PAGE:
Fortean Times, June 2004

The art of deception: Controlling the human element of security
Kevin D Mitnick & William L Simon
Wiley 2002
PB, $16.05/£9.99, pp352, INDEX ISBN: 0 7645 4280 X

Marketed as a handbook to help corporate IT managers protect their systems, 'The Art of Deception' actually belongs to the old and honourable genre of the retired con artist revealing the tricks of his trade.

Kevin Mitnick is a semi-mythical figure in the shady world of hacking, although he insists his exploits were all motivated by intellectual curiosity rather than by greed or malice. But after the media dubbed him 'the Darkside Hacker', the FBI caught up in 1995 and sent him down for five years.

Mitnick's plea bargaining means he can't discuss his own exploits, so what he presents here is a series of fictionalised accounts of other people using similar techniques to his own. The objects of the scams described here are generally what you'd expect: confidential corporate information; valuable personal data; revenge on a former employer. But what makes them remarkable, and all the more difficult to defend against, is that the tools used are those of psychology, persuasion and deception.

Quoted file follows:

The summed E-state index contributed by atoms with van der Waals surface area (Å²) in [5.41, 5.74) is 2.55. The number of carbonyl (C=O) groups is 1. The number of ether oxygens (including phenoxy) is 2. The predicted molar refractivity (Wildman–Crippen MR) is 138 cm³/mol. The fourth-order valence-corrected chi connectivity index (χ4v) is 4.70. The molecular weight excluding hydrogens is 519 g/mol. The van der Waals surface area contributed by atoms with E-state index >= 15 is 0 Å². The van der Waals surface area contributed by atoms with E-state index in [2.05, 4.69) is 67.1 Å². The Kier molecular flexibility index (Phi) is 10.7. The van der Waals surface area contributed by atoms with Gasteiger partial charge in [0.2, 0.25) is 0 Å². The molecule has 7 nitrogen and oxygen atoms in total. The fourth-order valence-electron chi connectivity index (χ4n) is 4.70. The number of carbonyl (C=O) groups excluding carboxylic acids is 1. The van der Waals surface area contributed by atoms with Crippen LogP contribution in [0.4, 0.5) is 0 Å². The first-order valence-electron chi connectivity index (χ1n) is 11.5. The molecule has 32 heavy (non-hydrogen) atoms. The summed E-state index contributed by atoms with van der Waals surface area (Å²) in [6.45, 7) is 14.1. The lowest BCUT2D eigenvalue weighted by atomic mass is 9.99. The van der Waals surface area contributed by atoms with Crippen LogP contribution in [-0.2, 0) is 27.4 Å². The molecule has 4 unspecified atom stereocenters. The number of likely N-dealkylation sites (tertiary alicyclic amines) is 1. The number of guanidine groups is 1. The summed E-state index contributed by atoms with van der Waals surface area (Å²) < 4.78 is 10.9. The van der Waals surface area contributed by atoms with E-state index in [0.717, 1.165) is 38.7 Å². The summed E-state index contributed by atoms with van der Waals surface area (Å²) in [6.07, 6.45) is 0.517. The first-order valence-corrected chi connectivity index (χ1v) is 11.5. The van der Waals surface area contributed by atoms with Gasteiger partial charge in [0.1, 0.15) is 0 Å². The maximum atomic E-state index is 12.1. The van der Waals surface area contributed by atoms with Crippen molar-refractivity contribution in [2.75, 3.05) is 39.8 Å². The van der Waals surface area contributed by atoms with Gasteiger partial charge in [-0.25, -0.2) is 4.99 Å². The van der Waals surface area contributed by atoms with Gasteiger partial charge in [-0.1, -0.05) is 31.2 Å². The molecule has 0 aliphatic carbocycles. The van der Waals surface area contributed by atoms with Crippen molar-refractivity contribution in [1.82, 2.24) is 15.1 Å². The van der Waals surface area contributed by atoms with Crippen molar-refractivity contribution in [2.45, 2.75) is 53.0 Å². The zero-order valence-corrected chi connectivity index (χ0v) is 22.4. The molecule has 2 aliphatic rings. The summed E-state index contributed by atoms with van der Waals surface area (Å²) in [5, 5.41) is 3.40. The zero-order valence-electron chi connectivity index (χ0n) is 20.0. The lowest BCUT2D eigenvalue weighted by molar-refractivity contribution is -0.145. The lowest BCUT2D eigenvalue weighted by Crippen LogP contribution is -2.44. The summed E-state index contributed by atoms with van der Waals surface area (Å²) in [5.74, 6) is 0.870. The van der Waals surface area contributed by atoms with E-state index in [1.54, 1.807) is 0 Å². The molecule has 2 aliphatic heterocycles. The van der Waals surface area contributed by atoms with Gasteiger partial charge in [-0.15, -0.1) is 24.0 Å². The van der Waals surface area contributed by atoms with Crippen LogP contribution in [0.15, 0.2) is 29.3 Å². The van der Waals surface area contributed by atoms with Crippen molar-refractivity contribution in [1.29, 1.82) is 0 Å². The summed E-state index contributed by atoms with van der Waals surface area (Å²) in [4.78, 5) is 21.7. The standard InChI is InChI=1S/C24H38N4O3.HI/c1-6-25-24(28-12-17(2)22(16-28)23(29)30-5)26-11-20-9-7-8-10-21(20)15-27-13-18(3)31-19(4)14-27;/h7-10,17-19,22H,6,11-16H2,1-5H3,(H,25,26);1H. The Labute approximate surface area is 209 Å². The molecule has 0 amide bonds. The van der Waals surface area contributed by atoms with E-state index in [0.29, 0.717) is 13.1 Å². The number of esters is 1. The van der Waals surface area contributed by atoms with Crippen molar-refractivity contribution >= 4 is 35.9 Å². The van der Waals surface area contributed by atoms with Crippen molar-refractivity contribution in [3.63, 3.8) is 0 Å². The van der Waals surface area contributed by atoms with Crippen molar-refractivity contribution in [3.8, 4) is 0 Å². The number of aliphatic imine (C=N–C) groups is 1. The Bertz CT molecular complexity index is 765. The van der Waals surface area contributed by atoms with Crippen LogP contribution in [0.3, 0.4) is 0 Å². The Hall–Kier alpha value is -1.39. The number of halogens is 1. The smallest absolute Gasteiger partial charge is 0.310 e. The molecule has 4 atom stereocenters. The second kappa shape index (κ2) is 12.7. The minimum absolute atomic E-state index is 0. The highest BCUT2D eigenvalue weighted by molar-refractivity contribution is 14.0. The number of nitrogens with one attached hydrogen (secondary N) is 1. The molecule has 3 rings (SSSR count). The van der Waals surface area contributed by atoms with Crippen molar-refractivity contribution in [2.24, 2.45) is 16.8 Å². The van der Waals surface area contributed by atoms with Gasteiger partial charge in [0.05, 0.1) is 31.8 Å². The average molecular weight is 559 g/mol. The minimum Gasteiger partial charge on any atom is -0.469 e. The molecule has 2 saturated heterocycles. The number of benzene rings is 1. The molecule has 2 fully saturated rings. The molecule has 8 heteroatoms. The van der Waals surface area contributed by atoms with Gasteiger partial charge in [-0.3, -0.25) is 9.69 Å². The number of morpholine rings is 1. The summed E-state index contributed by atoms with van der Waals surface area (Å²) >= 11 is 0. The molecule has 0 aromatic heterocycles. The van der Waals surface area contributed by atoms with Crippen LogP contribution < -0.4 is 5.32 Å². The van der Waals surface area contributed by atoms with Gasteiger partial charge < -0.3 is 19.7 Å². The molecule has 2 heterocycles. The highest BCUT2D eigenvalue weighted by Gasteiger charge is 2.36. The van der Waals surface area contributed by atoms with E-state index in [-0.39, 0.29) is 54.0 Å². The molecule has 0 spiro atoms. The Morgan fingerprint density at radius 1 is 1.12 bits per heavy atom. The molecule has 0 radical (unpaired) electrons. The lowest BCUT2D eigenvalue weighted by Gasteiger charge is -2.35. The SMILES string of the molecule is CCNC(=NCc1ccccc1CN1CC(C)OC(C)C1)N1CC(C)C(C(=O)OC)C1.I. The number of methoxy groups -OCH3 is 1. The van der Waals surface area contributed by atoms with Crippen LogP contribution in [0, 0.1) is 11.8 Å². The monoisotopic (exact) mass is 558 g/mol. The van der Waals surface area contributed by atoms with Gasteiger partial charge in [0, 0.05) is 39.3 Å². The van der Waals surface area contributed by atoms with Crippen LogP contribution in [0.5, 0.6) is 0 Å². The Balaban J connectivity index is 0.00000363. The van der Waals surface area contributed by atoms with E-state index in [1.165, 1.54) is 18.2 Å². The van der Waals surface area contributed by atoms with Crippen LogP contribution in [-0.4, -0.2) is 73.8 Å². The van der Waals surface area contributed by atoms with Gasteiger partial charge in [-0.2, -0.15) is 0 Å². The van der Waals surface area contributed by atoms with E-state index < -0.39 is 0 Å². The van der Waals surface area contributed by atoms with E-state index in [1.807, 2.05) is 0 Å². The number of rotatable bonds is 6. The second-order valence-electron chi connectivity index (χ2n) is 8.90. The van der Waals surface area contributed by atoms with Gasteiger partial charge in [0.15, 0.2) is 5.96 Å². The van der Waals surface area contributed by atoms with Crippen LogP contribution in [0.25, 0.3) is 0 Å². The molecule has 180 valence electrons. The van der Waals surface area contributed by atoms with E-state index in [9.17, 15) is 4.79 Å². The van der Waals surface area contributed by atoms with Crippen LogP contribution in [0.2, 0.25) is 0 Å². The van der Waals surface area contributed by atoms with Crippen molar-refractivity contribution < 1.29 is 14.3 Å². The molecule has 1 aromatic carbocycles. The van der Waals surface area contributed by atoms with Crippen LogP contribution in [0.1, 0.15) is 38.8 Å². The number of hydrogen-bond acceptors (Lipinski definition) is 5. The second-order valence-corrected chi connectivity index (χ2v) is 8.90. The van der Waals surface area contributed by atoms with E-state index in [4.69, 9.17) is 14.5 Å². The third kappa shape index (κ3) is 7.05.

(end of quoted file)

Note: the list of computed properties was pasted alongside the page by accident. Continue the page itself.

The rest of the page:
Mitnick calls these techniques 'social engineering', but most readers will recognise them as good old-fashioned confidence tricks. In contrast to the stereotype of a hacker using his intimate knowledge of software and hardware to break into IT systems, the main technical skill is a basic knowledge of the jargon used by your target organisation. The rest is down to the very human skills of charm and chutzpah.

Because the emphasis is on the human rather than the technical, it's a fascinating read even if you don't know your FTP from a USB. For the intended audience of IT professionals, the book is a necessary warning – Mitnick thoughtfully provides proposals for a complete policy on corporate information security. And for those whose inclinations lie on the other side of the law, the details of the scams may just prove inspiring...